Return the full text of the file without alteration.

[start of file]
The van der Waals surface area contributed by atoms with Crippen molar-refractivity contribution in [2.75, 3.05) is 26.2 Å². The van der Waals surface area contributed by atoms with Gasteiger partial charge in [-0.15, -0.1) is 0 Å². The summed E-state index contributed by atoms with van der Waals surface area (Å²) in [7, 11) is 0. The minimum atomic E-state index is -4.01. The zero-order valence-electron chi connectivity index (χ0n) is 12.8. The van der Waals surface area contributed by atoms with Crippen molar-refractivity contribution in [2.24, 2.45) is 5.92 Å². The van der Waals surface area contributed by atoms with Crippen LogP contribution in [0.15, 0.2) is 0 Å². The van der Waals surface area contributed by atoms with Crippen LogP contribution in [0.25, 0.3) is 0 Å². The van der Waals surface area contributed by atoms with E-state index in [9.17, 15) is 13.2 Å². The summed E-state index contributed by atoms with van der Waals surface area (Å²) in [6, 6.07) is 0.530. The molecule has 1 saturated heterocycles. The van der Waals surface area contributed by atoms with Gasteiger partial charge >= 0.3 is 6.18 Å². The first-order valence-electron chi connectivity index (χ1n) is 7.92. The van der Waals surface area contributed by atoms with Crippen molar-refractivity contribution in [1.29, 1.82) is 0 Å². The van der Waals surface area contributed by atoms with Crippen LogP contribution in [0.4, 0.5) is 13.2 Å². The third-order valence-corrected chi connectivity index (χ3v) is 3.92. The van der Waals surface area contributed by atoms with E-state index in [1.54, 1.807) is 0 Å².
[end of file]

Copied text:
The van der Waals surface area contributed by atoms with Crippen molar-refractivity contribution in [2.75, 3.05) is 26.2 Å². The van der Waals surface area contributed by atoms with Gasteiger partial charge in [-0.15, -0.1) is 0 Å². The summed E-state index contributed by atoms with van der Waals surface area (Å²) in [7, 11) is 0. The minimum atomic E-state index is -4.01. The zero-order valence-electron chi connectivity index (χ0n) is 12.8. The van der Waals surface area contributed by atoms with Crippen molar-refractivity contribution in [2.24, 2.45) is 5.92 Å². The van der Waals surface area contributed by atoms with Crippen LogP contribution in [0.15, 0.2) is 0 Å². The van der Waals surface area contributed by atoms with Crippen LogP contribution in [0.25, 0.3) is 0 Å². The van der Waals surface area contributed by atoms with E-state index in [9.17, 15) is 13.2 Å². The summed E-state index contributed by atoms with van der Waals surface area (Å²) in [6, 6.07) is 0.530. The molecule has 1 saturated heterocycles. The van der Waals surface area contributed by atoms with Gasteiger partial charge >= 0.3 is 6.18 Å². The first-order valence-electron chi connectivity index (χ1n) is 7.92. The van der Waals surface area contributed by atoms with Crippen molar-refractivity contribution in [1.29, 1.82) is 0 Å². The van der Waals surface area contributed by atoms with Crippen LogP contribution in [0.4, 0.5) is 13.2 Å². The third-order valence-corrected chi connectivity index (χ3v) is 3.92. The van der Waals surface area contributed by atoms with E-state index in [1.54, 1.807) is 0 Å².